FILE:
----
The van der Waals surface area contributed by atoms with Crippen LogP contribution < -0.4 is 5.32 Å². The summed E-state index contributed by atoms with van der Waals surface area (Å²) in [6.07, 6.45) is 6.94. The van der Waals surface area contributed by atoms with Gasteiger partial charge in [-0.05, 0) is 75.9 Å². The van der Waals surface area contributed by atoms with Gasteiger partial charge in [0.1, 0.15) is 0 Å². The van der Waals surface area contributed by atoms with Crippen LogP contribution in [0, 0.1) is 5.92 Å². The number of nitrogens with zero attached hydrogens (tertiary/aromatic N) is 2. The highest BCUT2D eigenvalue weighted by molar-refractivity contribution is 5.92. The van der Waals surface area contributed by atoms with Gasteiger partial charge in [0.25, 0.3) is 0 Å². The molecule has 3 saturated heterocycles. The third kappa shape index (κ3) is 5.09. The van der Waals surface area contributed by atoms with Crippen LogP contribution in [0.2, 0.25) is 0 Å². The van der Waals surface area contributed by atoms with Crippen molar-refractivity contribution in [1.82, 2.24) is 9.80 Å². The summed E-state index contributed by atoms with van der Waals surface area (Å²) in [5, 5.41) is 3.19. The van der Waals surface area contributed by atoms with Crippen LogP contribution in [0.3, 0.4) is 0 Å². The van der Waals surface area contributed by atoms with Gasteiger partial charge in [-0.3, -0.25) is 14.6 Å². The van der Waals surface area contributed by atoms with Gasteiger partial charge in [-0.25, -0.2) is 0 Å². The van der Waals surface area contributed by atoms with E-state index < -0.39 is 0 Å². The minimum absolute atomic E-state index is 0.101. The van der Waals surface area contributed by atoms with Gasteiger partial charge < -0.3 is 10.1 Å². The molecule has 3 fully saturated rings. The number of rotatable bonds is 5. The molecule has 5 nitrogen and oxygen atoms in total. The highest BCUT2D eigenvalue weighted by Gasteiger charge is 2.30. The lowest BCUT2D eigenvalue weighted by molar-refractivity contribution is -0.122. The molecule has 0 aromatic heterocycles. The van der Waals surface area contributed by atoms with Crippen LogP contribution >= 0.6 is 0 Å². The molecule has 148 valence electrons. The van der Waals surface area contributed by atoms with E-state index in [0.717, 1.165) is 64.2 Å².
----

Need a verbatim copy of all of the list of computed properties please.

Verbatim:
The van der Waals surface area contributed by atoms with Crippen LogP contribution < -0.4 is 5.32 Å². The summed E-state index contributed by atoms with van der Waals surface area (Å²) in [6.07, 6.45) is 6.94. The van der Waals surface area contributed by atoms with Gasteiger partial charge in [-0.05, 0) is 75.9 Å². The van der Waals surface area contributed by atoms with Gasteiger partial charge in [0.1, 0.15) is 0 Å². The van der Waals surface area contributed by atoms with Crippen LogP contribution in [0, 0.1) is 5.92 Å². The number of nitrogens with zero attached hydrogens (tertiary/aromatic N) is 2. The highest BCUT2D eigenvalue weighted by molar-refractivity contribution is 5.92. The van der Waals surface area contributed by atoms with Gasteiger partial charge in [0.25, 0.3) is 0 Å². The molecule has 3 saturated heterocycles. The third kappa shape index (κ3) is 5.09. The van der Waals surface area contributed by atoms with Crippen LogP contribution in [0.2, 0.25) is 0 Å². The van der Waals surface area contributed by atoms with Crippen molar-refractivity contribution in [1.82, 2.24) is 9.80 Å². The summed E-state index contributed by atoms with van der Waals surface area (Å²) in [5, 5.41) is 3.19. The van der Waals surface area contributed by atoms with Crippen LogP contribution in [0.3, 0.4) is 0 Å². The van der Waals surface area contributed by atoms with Gasteiger partial charge in [-0.3, -0.25) is 14.6 Å². The van der Waals surface area contributed by atoms with Gasteiger partial charge in [-0.25, -0.2) is 0 Å². The van der Waals surface area contributed by atoms with E-state index < -0.39 is 0 Å². The minimum absolute atomic E-state index is 0.101. The van der Waals surface area contributed by atoms with Gasteiger partial charge < -0.3 is 10.1 Å². The molecule has 3 fully saturated rings. The number of rotatable bonds is 5. The molecule has 5 nitrogen and oxygen atoms in total. The highest BCUT2D eigenvalue weighted by Gasteiger charge is 2.30. The lowest BCUT2D eigenvalue weighted by molar-refractivity contribution is -0.122. The molecule has 0 aromatic heterocycles. The van der Waals surface area contributed by atoms with Crippen LogP contribution >= 0.6 is 0 Å². The molecule has 148 valence electrons. The van der Waals surface area contributed by atoms with E-state index in [0.717, 1.165) is 64.2 Å².